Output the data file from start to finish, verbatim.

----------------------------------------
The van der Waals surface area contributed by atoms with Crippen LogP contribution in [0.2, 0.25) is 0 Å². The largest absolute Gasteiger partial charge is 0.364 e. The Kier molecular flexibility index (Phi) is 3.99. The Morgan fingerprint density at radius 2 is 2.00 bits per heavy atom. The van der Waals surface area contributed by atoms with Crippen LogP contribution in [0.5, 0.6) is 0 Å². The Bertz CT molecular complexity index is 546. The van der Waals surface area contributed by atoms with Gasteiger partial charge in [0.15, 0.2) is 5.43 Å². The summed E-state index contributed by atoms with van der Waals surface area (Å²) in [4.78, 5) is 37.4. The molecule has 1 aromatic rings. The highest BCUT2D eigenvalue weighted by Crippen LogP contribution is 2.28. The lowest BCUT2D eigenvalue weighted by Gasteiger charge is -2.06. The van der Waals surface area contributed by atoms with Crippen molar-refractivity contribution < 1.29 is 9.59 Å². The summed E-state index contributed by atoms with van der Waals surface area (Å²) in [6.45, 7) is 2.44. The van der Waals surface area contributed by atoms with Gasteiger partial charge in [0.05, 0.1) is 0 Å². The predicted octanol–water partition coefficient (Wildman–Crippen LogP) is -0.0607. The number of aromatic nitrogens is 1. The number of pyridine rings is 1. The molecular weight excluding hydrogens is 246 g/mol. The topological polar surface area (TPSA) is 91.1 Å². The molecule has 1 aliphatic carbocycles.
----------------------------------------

The van der Waals surface area contributed by atoms with Crippen LogP contribution in [0.2, 0.25) is 0 Å². The largest absolute Gasteiger partial charge is 0.364 e. The Kier molecular flexibility index (Phi) is 3.99. The Morgan fingerprint density at radius 2 is 2.00 bits per heavy atom. The van der Waals surface area contributed by atoms with Crippen LogP contribution in [0.5, 0.6) is 0 Å². The Bertz CT molecular complexity index is 546. The van der Waals surface area contributed by atoms with Gasteiger partial charge in [0.15, 0.2) is 5.43 Å². The summed E-state index contributed by atoms with van der Waals surface area (Å²) in [4.78, 5) is 37.4. The molecule has 1 aromatic rings. The highest BCUT2D eigenvalue weighted by Crippen LogP contribution is 2.28. The lowest BCUT2D eigenvalue weighted by Gasteiger charge is -2.06. The van der Waals surface area contributed by atoms with Crippen molar-refractivity contribution < 1.29 is 9.59 Å². The summed E-state index contributed by atoms with van der Waals surface area (Å²) in [6.45, 7) is 2.44. The van der Waals surface area contributed by atoms with Gasteiger partial charge in [0.05, 0.1) is 0 Å². The predicted octanol–water partition coefficient (Wildman–Crippen LogP) is -0.0607. The number of aromatic nitrogens is 1. The number of pyridine rings is 1. The molecular weight excluding hydrogens is 246 g/mol. The topological polar surface area (TPSA) is 91.1 Å². The molecule has 1 aliphatic carbocycles.